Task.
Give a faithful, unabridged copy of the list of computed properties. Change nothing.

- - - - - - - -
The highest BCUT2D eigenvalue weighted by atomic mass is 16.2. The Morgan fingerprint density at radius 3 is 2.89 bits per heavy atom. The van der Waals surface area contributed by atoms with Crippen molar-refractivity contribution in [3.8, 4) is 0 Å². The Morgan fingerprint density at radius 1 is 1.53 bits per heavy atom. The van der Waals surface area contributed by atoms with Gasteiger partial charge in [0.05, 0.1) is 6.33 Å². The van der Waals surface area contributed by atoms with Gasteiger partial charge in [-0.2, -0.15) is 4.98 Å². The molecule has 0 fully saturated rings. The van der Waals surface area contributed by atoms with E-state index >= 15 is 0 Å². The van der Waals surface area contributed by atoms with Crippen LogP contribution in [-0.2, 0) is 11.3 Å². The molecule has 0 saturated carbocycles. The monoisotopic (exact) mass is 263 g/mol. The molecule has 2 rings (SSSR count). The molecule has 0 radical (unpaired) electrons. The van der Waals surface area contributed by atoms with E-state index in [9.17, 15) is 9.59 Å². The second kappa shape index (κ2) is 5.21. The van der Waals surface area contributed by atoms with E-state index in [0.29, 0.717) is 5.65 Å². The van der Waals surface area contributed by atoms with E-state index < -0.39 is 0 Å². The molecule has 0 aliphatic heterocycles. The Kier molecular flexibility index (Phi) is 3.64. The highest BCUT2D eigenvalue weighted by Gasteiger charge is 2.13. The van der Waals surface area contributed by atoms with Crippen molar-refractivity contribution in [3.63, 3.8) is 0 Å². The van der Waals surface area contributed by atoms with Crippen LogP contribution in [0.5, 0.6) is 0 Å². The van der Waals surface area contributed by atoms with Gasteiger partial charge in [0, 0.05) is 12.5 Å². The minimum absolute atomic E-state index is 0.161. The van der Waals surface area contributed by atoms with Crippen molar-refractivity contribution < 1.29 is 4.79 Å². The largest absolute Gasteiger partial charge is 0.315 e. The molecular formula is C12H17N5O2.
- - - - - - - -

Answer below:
The highest BCUT2D eigenvalue weighted by atomic mass is 16.2. The Morgan fingerprint density at radius 3 is 2.89 bits per heavy atom. The van der Waals surface area contributed by atoms with Crippen molar-refractivity contribution in [3.8, 4) is 0 Å². The Morgan fingerprint density at radius 1 is 1.53 bits per heavy atom. The van der Waals surface area contributed by atoms with Gasteiger partial charge in [0.05, 0.1) is 6.33 Å². The van der Waals surface area contributed by atoms with Gasteiger partial charge in [-0.2, -0.15) is 4.98 Å². The molecule has 0 fully saturated rings. The van der Waals surface area contributed by atoms with E-state index >= 15 is 0 Å². The van der Waals surface area contributed by atoms with Crippen LogP contribution in [-0.2, 0) is 11.3 Å². The molecule has 0 saturated carbocycles. The monoisotopic (exact) mass is 263 g/mol. The molecule has 2 rings (SSSR count). The molecule has 0 radical (unpaired) electrons. The van der Waals surface area contributed by atoms with E-state index in [9.17, 15) is 9.59 Å². The second kappa shape index (κ2) is 5.21. The van der Waals surface area contributed by atoms with E-state index in [0.29, 0.717) is 5.65 Å². The van der Waals surface area contributed by atoms with E-state index < -0.39 is 0 Å². The molecule has 0 aliphatic heterocycles. The Kier molecular flexibility index (Phi) is 3.64. The highest BCUT2D eigenvalue weighted by Gasteiger charge is 2.13. The van der Waals surface area contributed by atoms with Crippen molar-refractivity contribution in [3.63, 3.8) is 0 Å². The van der Waals surface area contributed by atoms with Crippen LogP contribution in [0.5, 0.6) is 0 Å². The van der Waals surface area contributed by atoms with Gasteiger partial charge in [0, 0.05) is 12.5 Å². The minimum absolute atomic E-state index is 0.161. The van der Waals surface area contributed by atoms with Crippen molar-refractivity contribution < 1.29 is 4.79 Å². The largest absolute Gasteiger partial charge is 0.315 e. The molecular formula is C12H17N5O2.